American children 14 years and younger are more likely to be murdered than to die because of COVID-19, according to data published by the Centers for Disease Control and Prevention.
On Jan. 12, the federal agency’s National Center for Health Statistics published its final report on the death data for the United States in 2018.
It revealed that an evil, long-standing trend was continuing in this country. In 2018, according to Table 6 in the report, 269 American children who were less than 1 year old died as victims of homicide.
The same table showed that 353 children between the ages of 1 and 4 in 2018 also died as victims of homicide, as did 289 children between the ages of 5 and 14.
In the 365 days of 2018, a total of 911 children who would never reach their 15th birthday were murdered in this country.
Had the major television networks and newspapers been inclined to treat this pandemic of child murder as a major story, they could have led with it every day—telling the stories of the young and innocent victims, revealing the facts about those who murdered them, and following the actions of the law enforcement officers and prosecutors responsible for bringing those murderers to justice.
These 911 murdered children were not some abstract statistic. They were human beings—at the beginning of their lives.
On Feb. 29, 2020, the Centers for Disease Control and Prevention reported the first COVID-19 death in the United States. More than a year has passed since then. How many American children have died from this disease?
As of March 10, according to the latest data published by the Centers for Disease Control and Prevention, COVID-19 has tragically taken the lives of 507,227 people in the United States. Of these, 216 have been 17 or younger.
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This is a disease that has inflicted its greatest toll on older people. Among Americans 65 and older, according to the Centers for Disease Control and Prevention, 410,192 had died of COVID-19 as of March 10. Their tragic deaths accounted for 80.8% of the nation’s total as of that date.
As more Americans get vaccinated, this nation will defeat the COVID-19 pandemic—and Americans should be profoundly grateful to the scientists and medical professionals who have made this possible.
In the 22 years from 1997 through 2018, according to the numbers published in the Centers for Disease Control and Prevention’s annual death reports, 22,405 American children under the age of 15 have died as victims of a homicide. That is an average of more than 1,000 per year.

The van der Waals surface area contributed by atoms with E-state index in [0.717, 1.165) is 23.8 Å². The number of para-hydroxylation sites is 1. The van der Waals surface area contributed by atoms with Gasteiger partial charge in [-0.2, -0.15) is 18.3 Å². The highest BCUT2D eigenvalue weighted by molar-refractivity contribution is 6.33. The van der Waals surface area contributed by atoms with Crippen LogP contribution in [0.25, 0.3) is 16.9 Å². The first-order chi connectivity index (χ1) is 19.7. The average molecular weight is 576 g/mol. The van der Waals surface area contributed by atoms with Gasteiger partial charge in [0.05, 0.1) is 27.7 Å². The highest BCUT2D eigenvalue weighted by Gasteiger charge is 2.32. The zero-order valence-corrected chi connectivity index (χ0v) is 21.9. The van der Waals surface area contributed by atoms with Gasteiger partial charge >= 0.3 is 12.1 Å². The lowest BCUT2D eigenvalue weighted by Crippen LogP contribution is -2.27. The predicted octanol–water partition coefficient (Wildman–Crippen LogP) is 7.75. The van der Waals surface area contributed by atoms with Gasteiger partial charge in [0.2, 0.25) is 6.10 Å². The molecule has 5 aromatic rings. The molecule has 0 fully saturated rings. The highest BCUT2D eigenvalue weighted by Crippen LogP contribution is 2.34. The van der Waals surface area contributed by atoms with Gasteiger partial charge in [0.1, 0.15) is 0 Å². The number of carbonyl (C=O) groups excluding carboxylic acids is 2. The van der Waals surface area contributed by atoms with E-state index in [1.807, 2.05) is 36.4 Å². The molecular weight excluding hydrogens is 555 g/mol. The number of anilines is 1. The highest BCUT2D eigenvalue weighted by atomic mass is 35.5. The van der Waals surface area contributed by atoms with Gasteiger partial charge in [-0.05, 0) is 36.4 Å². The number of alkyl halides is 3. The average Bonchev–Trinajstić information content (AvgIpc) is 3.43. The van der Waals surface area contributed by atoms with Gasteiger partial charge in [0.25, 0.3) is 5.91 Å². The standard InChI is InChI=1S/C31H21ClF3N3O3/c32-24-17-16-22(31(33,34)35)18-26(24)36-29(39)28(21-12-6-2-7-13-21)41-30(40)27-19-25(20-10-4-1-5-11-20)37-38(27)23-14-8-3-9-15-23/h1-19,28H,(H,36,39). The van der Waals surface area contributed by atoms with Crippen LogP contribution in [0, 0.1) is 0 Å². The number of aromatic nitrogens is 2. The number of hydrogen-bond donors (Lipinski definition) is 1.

Of the 22,405 children 14 and under who were murdered over the past 22 years, 6,802 were under 1 year of age; 8,234 were between 1 and 4 years of age; and 7,369 were between 5 and 14 years of age.
The 911 children 14 and under who were murdered in the most recent year on record (2018) is more than four times the 216 children 17 and under who died from COVID-19 in the past year.
Americans, according to the Centers for Disease Control and Prevention, saw an increasing life expectancy in 2018. “Life expectancy for the total population,” said its report, “increased 0.1 year from 78.6 in 2017 to 78.7 in 2018.”
Why was this the case? It was because America was defeating some deadly diseases and injuries and—for some age groups—diminishing homicides.
“The increase in life expectancy at birth for the total population in 2018 was mainly due to decreases in mortality from cancer, unintentional injuries, chronic lower respiratory diseases, heart disease, and homicide,” said the Centers for Disease Control and Prevention’s report.
But as homicide has declined as a cause of death for the total population, it has remained a leading cause of death for younger people—including preschool children.
“Assault (homicide), the 16th leading cause of death in 2018, dropped from among the 15 leading causes of death in 2010,” said the report. “In 2018, the age-adjusted rate for homicide decreased 4.8%, but homicide remains a major issue for some age groups.
“Homicide,” explained the report, “was among the 15 leading causes of death in 2018 for age groups under 1 year (13th), 1-4 (3rd), 5-14 (5th), 15-24 (3rd), 25-34 (3rd), 35-44 (5th), and 45-54 (12th).”
The fact that homicide is a leading cause of death for young Americans, including newborn babies and toddlers, is not a medical crisis. It is a moral crisis.
Manifestly—and horrifically—respect for innocent life, which sits at the foundation of freedom itself, has eroded in this country.
This nation took drastic—and sometimes excessive—measures to curtail the COVID-19 pandemic.
Now, as much as ever, we need political and cultural leaders who will act rationally and morally to protect innocent lives, not destroy them—and inspire others to do the same.
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